After eight months of legal battles, Kyle Beach and the Blackhawks have reached a resolution.
Hawks lawyers and Beach’s lawyer, Susan Loggans, agreed to a confidential out-of-court financial settlement during a third-party mediation session Wednesday.
The settlement functionally resolves Beach’s long-pending negligence lawsuit against the team, which made claims — backed up by the Jenner & Block investigation — that former Hawks video coach Brad Aldrich sexually assaulted him in May 2010 and that Hawks executives knowingly covered it up.
“The Blackhawks hope that this resolution will bring some measure of peace and closure for Mr. Beach,” the two parties said in a joint statement. “As for the Blackhawks organization, we remain steadfast in our commitment to ensure that, going forward, this team will be a beacon for professionalism, respect and integrity in our community.
“We remain grateful for the trust and support of the Blackhawks community, and we promise to continue working every day to earn and maintain that trust.”
Hawks CEO Danny Wirtz instructed team lawyers on Oct. 26 to seek a settlement, but the two parties initially made little progress — continuing a pattern of contentious court filings and public statements that dated back to Beach’s lawsuit’s filing in late April. Both sides had continued to file new motions to meet court deadlines.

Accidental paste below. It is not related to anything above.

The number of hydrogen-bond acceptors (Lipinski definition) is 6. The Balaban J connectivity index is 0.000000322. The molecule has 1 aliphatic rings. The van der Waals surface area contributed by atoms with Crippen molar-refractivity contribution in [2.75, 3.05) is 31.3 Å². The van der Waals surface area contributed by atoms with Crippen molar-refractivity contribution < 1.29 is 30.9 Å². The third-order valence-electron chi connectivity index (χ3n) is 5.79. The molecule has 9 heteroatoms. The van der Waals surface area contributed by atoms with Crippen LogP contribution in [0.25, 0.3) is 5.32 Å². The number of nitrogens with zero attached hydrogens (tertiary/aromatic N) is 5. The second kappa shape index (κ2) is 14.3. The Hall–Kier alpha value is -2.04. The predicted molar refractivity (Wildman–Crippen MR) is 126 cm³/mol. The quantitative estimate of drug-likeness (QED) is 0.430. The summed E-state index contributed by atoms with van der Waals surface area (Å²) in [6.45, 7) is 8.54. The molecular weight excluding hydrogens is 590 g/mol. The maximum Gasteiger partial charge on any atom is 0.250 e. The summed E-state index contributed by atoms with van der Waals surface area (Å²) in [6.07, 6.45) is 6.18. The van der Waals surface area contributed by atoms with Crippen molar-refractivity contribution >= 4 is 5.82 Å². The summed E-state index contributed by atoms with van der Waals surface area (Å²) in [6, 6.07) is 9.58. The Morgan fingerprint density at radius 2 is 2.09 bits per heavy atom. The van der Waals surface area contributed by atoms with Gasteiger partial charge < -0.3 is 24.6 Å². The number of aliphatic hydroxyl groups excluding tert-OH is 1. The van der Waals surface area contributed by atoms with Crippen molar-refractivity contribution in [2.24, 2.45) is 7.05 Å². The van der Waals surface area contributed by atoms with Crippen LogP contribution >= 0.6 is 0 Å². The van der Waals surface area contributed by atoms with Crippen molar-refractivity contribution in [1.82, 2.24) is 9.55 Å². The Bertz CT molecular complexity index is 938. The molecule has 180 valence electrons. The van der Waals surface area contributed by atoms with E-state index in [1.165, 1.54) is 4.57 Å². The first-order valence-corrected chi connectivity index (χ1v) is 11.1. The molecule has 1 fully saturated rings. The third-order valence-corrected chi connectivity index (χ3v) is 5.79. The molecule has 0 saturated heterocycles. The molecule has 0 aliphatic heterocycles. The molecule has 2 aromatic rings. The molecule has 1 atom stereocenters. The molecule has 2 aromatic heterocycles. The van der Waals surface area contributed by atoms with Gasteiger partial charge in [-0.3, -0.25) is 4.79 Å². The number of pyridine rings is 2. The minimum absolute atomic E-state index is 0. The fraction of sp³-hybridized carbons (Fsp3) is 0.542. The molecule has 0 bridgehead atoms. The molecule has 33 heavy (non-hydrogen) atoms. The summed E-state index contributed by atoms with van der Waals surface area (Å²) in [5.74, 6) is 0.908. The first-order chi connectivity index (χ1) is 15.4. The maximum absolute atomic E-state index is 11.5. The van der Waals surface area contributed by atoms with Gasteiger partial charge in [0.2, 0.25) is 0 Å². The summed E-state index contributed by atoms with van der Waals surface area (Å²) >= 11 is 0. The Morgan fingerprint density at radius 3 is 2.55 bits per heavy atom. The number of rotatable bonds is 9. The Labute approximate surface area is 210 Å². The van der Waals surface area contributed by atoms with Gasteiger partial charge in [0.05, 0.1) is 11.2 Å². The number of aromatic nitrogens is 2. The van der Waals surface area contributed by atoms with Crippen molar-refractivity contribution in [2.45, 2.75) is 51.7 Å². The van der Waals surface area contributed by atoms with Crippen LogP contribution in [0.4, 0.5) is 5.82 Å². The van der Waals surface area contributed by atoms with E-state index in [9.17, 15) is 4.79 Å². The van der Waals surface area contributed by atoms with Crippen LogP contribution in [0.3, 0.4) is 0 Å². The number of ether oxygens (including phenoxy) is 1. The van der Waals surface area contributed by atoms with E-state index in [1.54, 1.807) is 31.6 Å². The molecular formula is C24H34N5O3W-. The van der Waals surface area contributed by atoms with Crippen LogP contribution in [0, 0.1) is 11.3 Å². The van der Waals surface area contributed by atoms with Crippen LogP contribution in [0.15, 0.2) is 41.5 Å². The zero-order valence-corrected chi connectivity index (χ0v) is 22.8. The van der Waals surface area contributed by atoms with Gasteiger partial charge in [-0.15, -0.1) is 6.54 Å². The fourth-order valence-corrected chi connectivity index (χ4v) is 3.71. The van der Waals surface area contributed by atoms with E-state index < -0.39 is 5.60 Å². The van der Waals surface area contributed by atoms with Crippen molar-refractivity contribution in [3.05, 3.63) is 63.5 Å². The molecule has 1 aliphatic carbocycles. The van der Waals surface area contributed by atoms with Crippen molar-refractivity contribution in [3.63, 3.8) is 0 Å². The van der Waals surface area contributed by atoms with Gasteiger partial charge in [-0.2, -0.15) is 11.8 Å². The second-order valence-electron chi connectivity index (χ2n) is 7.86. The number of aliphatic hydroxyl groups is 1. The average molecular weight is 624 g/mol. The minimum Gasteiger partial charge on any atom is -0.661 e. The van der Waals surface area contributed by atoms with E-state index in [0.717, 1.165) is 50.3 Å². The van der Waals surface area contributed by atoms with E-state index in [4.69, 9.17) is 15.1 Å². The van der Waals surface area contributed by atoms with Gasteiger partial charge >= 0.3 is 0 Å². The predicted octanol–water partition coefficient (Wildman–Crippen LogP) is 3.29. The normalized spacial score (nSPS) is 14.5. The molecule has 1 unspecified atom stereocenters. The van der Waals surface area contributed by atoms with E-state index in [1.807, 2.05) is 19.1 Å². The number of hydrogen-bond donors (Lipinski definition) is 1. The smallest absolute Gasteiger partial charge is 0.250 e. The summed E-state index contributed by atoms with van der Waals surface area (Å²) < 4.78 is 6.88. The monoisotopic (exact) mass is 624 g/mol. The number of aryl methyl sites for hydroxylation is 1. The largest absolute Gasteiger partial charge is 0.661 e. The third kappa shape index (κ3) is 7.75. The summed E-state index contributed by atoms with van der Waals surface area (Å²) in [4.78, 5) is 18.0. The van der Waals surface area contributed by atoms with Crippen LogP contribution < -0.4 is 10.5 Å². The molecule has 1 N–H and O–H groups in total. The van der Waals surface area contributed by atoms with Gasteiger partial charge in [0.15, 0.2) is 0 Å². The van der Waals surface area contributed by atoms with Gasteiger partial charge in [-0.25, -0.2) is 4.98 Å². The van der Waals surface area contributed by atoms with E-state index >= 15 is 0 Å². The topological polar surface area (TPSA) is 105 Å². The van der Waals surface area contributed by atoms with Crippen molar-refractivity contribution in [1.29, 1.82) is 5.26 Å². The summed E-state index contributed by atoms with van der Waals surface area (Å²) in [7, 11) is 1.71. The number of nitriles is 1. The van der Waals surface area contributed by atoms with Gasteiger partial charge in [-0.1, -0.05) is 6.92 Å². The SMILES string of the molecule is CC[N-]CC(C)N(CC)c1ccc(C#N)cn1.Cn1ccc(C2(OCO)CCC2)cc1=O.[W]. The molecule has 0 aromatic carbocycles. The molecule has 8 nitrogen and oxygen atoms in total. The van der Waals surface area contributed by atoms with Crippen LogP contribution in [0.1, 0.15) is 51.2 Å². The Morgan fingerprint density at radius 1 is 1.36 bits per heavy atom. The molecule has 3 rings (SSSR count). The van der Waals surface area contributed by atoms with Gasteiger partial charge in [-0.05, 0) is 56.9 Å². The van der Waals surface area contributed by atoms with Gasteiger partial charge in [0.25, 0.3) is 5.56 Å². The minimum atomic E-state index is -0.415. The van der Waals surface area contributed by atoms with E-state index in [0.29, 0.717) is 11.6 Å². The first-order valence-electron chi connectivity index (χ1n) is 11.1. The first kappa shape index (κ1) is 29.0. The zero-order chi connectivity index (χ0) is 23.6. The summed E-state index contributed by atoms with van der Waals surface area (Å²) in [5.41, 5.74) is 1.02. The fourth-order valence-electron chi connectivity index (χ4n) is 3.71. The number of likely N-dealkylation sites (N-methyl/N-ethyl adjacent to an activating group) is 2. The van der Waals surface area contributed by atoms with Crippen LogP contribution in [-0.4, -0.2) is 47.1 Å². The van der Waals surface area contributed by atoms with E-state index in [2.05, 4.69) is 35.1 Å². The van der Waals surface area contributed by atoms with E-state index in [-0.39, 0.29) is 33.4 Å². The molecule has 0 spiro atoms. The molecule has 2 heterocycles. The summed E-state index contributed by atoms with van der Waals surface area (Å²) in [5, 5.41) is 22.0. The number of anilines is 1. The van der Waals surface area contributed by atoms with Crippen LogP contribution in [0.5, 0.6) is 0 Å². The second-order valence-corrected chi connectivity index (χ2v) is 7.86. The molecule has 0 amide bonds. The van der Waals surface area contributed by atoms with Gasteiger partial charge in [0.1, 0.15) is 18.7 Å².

Loggans’ initial resistance to mediation wilted when a judge denied her motion to progress the lawsuit to the discovery phase, however, and Wednesday’s session was scheduled weeks ago.
Beach’s 2021 legal process — as well as the 2010 cover-up it brought to light — will go down as one of the ugliest moments in Hawks franchise history and a stain on the franchise’s glory era of on-ice success. It had already forced general manager Stan Bowman and fellow executive Al MacIsaac’s resignations.
The Hawks are scheduled to hold another mediation session with a man identified as “John Doe 2” on Monday, TSN’s Rick Westhead reported. Doe 2 has alleged in another lawsuit the Hawks helped Aldrich get a job at a Michigan high school where Aldrich sexually assaulted him in 2013.